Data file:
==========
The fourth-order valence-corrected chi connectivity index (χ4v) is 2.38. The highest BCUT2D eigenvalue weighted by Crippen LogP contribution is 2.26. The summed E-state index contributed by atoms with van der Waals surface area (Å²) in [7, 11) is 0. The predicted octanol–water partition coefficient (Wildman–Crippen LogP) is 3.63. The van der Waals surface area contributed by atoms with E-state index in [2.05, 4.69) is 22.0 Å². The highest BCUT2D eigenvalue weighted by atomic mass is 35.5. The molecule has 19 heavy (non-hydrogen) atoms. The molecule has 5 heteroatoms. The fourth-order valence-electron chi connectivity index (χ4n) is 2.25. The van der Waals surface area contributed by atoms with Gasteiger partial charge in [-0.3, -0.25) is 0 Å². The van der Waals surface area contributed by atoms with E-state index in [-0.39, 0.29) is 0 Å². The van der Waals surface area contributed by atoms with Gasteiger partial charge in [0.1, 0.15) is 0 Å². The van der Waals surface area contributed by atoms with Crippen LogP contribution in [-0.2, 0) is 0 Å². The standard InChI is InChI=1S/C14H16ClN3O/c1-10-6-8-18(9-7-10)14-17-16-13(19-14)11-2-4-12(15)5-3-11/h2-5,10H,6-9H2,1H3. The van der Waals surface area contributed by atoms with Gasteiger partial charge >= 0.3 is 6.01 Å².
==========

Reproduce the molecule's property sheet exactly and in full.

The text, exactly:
The fourth-order valence-corrected chi connectivity index (χ4v) is 2.38. The highest BCUT2D eigenvalue weighted by Crippen LogP contribution is 2.26. The summed E-state index contributed by atoms with van der Waals surface area (Å²) in [7, 11) is 0. The predicted octanol–water partition coefficient (Wildman–Crippen LogP) is 3.63. The van der Waals surface area contributed by atoms with E-state index in [2.05, 4.69) is 22.0 Å². The highest BCUT2D eigenvalue weighted by atomic mass is 35.5. The molecule has 19 heavy (non-hydrogen) atoms. The molecule has 5 heteroatoms. The fourth-order valence-electron chi connectivity index (χ4n) is 2.25. The van der Waals surface area contributed by atoms with Gasteiger partial charge in [-0.3, -0.25) is 0 Å². The van der Waals surface area contributed by atoms with E-state index in [-0.39, 0.29) is 0 Å². The van der Waals surface area contributed by atoms with Gasteiger partial charge in [0.1, 0.15) is 0 Å². The van der Waals surface area contributed by atoms with Crippen LogP contribution in [-0.2, 0) is 0 Å². The standard InChI is InChI=1S/C14H16ClN3O/c1-10-6-8-18(9-7-10)14-17-16-13(19-14)11-2-4-12(15)5-3-11/h2-5,10H,6-9H2,1H3. The van der Waals surface area contributed by atoms with Gasteiger partial charge >= 0.3 is 6.01 Å².